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Wednesday, April 28, 1999
Sheila Washington

Census looks to avoid undercount

Monitoring board seeks ways to make sure public housing residents are not overlooked

African-Americans and other ethnic groups traditionally undercounted during the census will not be undercounted in the year 2000, U.S. Census Monitoring Board Co-Chairman J. Kenneth Blackwell said, when he visited the Robert Taylor Homes and the Chicago Defender during an Editorial Board meeting Tuesday.

Blackwell, former secretary of state and state treasurer of Ohio and ex-mayor of Cincinnati, met with Chicago public housing residents to brainstorm with them and attain advice on how to best avoid undercounting residents who live in public housing, considered "hard to count" areas.

"No child, no mother and no family living in Robert Taylor Homes should be missed or forgotten when Census 2000 is completed next year," Blackwell said.

Blackwell and Board member Mark Neuman searched for new, creative ways to count those sectors of society that were undercounted in 1990, 1980 and 1970 during the nation's 10-year official attendance record.

During the last census, 95 to 96 percent of African-Americans were counted in the census, which represented and undercount of 1.8 million people, Blackwell said.  Hispanics, Asians and Native Americans were also undercounted during the 1990 census.

Accurate census numbers are important because a community's numbers determine how much government funding and public-service facilities -- like libraries, daycare centers and schools it ultimately receives.

"The census is more than just a number.  It is a tool used by many involved in solving problems of poverty and suffering," Blackwell said.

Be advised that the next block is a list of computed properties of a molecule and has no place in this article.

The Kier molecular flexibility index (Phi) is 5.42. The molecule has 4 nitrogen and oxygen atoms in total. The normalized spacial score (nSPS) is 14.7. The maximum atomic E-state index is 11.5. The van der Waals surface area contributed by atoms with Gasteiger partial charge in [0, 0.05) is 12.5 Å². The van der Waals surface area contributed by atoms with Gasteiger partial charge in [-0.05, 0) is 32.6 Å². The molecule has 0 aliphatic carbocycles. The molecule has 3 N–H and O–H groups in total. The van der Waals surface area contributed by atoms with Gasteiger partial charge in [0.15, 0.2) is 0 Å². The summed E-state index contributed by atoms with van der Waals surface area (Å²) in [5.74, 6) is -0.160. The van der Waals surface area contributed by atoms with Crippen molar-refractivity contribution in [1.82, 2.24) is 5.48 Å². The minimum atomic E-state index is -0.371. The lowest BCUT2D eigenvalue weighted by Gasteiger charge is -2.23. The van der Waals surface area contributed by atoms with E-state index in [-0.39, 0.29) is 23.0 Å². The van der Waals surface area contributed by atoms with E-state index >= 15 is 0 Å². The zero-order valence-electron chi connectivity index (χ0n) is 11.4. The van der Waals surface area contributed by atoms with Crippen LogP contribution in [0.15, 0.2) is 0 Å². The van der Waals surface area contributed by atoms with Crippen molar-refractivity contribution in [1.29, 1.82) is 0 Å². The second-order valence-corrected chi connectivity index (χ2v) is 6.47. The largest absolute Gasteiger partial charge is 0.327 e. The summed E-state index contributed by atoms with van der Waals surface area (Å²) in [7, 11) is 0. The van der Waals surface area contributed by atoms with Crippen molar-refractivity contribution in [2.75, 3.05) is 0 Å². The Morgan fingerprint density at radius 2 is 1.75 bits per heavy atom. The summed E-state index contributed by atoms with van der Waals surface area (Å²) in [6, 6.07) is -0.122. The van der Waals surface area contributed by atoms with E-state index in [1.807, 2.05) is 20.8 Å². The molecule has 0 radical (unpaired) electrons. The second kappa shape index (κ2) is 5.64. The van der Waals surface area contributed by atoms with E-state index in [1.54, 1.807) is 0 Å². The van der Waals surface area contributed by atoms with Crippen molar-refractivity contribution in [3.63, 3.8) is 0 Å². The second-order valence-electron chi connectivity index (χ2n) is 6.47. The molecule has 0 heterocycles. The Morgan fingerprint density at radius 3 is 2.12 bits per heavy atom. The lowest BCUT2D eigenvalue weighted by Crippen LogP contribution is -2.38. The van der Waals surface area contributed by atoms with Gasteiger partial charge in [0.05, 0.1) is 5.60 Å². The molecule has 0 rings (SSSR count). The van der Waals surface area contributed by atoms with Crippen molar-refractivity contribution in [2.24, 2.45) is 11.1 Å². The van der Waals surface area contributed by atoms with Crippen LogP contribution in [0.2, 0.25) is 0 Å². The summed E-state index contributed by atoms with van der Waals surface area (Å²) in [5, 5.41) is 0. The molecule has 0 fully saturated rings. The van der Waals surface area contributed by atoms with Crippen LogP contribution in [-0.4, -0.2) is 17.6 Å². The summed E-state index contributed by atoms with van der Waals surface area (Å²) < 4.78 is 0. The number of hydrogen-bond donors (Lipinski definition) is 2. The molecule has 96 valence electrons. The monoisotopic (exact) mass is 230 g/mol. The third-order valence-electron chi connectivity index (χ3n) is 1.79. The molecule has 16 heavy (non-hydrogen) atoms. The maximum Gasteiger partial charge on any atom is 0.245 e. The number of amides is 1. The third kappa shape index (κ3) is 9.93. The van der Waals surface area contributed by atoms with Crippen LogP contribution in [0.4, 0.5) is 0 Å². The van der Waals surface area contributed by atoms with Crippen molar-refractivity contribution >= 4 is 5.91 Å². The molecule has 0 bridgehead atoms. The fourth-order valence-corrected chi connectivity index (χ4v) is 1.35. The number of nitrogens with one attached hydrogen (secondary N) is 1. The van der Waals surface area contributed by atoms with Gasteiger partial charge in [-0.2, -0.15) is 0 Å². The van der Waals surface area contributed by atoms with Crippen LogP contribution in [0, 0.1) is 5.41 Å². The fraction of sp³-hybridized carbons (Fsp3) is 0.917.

The Census Monitoring Board counts communities in "tracts," with each containing roughly a few thousand people.  It divides the nation into 60,000 tracts, with 2,000 of them deemed "difficult to count."  The later areas -- including public housing facilities -- are the ones where census officials need help from the communities.

The Robert Taylor Homes is the nation's largest single housing development.  Getting a handle on how to count its residents by people who live there could serve as a national model, Blackwell said.  In addition, Blackwell is interested in having some Robert Taylor residents voice their ideas in Washington, D.C. as they continue strategies for accurate counts.

The effort for success is starting a year in advance to ensure all avenues for accurate counting are covered.  April 1, 2000 is "Census Day" and the nation's residents will be mailed census forms, some long and others short.

The board anticipates that 72 million households will return the forms, but 46 million households will not, which is when the help from "counters," including community leaders is needed.

"People tend to look at the census as being a process that belongs to the folks in Washington, or folks at the state level or folks in city hall," Blackwell said.

"The reality is that the census process belongs to us all and just like when we don't vote, not participating in the census tends to hurt the very ones who do not participate."

Undercounts occur for several reasons, including that some people never receive census forms.  Some others, like Barbara Burchjolla, who lives downtown, simply do not respond.

"There are simply too many personal questions," Burchjolla said.  "I don't want any form asking me about personal business, but if they want to know I exist, that's fine."

Census information is confidential and not shared with the federal government, Blackwell said.

Shashak Levi Nawls, 43, has lived in the Robert Taylor Homes 37 years.  He said he wants to be involved in getting accurate counts from his community, to ensure the community its fair share in federal, state and local funds and facilities.

"There's a perception that Black men aren't interested in the census and how it affects us as residents," he said.  "And there are lot of misperceptions about information that comes into public housing.  I want to help get the people the correct information."

Blackwell promised Robert Taylor Homes residents that he would return to bring them information and further learn from them the best ways to not only count their community, but make their community count.

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